Multi-disciplinary solo Japanese artist Hiroaki Umeda creates entire environments with dramatic strobe-like lighting, crackling digital soundscapes and, of course, his commanding presence as a performer. Highly contemporary, Umeda’s movement style draws upon an eclectic training in ballet, hip-hop and butoh to embody the extremes of modern life in Japan in ways that are at once subtle and shocking, serene and violent. (1 hour)
WHAT IS IT? Hiroaki Umeda didn’t study dance. He studied how to create something out of nothing using his body. With an array of lighting and sound effects — like strobes, ambient recordings of what could be crickets, running water, or bees — he aims to create an alternate world in which to speak.
WHY SEE IT? If that creeps you out — well, maybe you really should see him dance. Good way to get over it. Umeda’s theory of dance is somewhat abstract. In fact, it’s about as airy as theories get. It has to do with thinking with your body and feeling with your mind. Set your mind on something like a Zen koan — say, a tree falling in the woods. Does it make a sound if no one’s there? To a dancer-philosopher like Umeda, the puzzle presupposes agency and an unnatural division of essence between you and the tree. Proper consciousness is oneness with the tree (i.e., the universe). For Umeda, the question of whether the tree makes a sound or not is clear. The answer is yes.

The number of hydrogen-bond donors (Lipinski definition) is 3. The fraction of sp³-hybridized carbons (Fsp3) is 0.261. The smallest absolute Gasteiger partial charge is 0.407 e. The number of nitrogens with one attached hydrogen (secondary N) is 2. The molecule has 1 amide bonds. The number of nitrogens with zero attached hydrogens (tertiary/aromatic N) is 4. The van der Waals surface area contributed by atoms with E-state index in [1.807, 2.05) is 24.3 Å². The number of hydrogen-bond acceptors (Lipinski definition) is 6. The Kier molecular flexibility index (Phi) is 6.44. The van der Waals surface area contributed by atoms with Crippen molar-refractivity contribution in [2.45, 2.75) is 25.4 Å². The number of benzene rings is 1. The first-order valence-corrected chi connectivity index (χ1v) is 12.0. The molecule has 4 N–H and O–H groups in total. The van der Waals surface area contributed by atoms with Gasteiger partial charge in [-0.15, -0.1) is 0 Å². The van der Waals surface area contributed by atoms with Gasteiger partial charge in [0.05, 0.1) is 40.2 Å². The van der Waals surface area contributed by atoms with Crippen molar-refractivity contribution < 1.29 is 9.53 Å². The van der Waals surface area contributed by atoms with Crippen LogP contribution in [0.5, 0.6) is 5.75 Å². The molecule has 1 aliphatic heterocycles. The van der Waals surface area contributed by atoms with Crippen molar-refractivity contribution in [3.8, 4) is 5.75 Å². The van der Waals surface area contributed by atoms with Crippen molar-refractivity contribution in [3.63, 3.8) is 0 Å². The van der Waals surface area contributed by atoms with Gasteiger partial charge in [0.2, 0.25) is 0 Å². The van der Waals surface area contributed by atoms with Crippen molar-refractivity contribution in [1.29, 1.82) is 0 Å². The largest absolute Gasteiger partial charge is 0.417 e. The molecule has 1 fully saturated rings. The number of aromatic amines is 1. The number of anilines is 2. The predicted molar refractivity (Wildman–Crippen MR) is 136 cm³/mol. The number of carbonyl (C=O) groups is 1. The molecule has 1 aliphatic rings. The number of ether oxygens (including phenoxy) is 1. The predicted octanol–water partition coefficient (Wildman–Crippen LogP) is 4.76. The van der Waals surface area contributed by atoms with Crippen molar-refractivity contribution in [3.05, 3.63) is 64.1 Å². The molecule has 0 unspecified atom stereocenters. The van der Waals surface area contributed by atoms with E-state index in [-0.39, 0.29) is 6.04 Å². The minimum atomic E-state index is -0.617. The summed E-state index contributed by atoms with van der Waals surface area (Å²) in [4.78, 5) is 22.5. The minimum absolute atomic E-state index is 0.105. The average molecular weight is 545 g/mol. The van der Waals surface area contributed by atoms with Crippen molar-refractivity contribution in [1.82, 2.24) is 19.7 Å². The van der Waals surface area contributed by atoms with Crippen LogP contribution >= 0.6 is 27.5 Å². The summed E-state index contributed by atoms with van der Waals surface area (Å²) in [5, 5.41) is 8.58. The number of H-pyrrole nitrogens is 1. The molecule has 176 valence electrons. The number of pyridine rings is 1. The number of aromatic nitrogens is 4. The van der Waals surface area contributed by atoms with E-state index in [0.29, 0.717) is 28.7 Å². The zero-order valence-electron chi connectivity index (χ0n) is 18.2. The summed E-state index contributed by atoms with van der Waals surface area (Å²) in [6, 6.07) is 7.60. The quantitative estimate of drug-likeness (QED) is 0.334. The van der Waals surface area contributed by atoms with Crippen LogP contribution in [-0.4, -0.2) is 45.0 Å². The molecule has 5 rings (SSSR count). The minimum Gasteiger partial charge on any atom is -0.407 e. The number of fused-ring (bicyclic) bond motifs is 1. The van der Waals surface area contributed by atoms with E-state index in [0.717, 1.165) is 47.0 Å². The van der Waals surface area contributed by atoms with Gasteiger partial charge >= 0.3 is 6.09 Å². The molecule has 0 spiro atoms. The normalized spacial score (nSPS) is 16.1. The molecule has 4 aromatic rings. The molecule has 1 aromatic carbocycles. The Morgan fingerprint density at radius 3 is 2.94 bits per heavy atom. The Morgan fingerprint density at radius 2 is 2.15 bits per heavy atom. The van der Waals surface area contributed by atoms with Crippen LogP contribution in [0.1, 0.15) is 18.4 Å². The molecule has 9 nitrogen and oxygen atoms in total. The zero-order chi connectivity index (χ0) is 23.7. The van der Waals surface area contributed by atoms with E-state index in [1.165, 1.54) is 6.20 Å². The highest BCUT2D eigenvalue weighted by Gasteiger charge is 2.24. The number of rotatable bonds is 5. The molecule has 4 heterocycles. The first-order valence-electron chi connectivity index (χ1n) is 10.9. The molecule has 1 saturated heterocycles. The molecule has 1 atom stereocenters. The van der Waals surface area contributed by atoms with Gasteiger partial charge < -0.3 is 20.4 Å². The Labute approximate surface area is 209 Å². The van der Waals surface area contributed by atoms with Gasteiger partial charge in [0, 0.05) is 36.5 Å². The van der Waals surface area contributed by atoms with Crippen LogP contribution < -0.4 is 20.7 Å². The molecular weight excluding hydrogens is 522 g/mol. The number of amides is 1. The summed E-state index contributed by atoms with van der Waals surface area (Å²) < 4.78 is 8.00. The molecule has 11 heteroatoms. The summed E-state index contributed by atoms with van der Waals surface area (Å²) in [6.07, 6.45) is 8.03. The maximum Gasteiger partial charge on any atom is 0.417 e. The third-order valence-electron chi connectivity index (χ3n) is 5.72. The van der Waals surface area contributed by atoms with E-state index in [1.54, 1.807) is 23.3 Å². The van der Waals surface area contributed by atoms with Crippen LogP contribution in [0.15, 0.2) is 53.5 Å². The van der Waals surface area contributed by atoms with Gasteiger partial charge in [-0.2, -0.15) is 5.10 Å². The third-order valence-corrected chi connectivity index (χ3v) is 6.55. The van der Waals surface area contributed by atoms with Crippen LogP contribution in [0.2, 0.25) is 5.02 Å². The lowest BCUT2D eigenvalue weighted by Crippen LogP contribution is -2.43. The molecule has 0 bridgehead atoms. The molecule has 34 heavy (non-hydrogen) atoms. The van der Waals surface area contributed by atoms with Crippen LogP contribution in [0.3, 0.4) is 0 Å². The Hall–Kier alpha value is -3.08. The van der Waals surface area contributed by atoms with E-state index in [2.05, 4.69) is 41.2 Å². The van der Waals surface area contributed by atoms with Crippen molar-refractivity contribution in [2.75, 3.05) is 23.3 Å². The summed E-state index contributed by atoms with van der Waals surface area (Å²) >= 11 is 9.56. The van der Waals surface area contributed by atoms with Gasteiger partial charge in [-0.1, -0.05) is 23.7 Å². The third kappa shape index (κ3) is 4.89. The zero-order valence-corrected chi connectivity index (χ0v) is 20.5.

WHO SHOULD GO? If you’re uncomfortable with abstraction, disorientation, and things that are just plain weird, don’t see Umeda. On the other hand, if you enjoy pebble gardens, bird song, the sound of running water over smooth stones, and the wind in your face as you squint into the setting sun, you should consider buying a ticket. We’re sure you’ll enjoy it. (John Stoehr)